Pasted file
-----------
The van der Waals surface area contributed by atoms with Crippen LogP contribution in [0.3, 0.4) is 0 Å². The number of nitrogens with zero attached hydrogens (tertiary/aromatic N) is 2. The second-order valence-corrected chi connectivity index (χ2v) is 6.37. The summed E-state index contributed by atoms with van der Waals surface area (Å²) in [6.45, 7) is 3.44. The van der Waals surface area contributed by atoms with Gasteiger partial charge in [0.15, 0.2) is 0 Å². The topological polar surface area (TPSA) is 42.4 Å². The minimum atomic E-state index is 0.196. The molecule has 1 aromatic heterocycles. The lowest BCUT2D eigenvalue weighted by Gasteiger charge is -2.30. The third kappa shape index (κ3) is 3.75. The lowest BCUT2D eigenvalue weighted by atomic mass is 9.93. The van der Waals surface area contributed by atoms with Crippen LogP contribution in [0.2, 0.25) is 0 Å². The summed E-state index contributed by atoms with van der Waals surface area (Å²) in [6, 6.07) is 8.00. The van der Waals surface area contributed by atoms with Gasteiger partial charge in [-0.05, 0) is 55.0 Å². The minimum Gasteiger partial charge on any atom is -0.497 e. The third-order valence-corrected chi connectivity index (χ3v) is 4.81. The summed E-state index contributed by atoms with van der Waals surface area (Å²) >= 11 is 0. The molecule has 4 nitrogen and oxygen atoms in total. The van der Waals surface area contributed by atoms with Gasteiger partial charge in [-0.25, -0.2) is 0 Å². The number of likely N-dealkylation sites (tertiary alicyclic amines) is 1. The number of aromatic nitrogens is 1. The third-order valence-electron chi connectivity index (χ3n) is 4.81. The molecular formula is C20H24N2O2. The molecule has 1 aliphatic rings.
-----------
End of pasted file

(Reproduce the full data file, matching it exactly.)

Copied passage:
The van der Waals surface area contributed by atoms with Crippen LogP contribution in [0.3, 0.4) is 0 Å². The number of nitrogens with zero attached hydrogens (tertiary/aromatic N) is 2. The second-order valence-corrected chi connectivity index (χ2v) is 6.37. The summed E-state index contributed by atoms with van der Waals surface area (Å²) in [6.45, 7) is 3.44. The van der Waals surface area contributed by atoms with Gasteiger partial charge in [0.15, 0.2) is 0 Å². The topological polar surface area (TPSA) is 42.4 Å². The minimum atomic E-state index is 0.196. The molecule has 1 aromatic heterocycles. The lowest BCUT2D eigenvalue weighted by Gasteiger charge is -2.30. The third kappa shape index (κ3) is 3.75. The lowest BCUT2D eigenvalue weighted by atomic mass is 9.93. The van der Waals surface area contributed by atoms with Crippen LogP contribution in [0.2, 0.25) is 0 Å². The summed E-state index contributed by atoms with van der Waals surface area (Å²) in [6, 6.07) is 8.00. The van der Waals surface area contributed by atoms with Gasteiger partial charge in [-0.05, 0) is 55.0 Å². The minimum Gasteiger partial charge on any atom is -0.497 e. The third-order valence-corrected chi connectivity index (χ3v) is 4.81. The summed E-state index contributed by atoms with van der Waals surface area (Å²) >= 11 is 0. The molecule has 4 nitrogen and oxygen atoms in total. The van der Waals surface area contributed by atoms with Gasteiger partial charge in [-0.25, -0.2) is 0 Å². The number of likely N-dealkylation sites (tertiary alicyclic amines) is 1. The number of aromatic nitrogens is 1. The third-order valence-electron chi connectivity index (χ3n) is 4.81. The molecular formula is C20H24N2O2. The molecule has 1 aliphatic rings.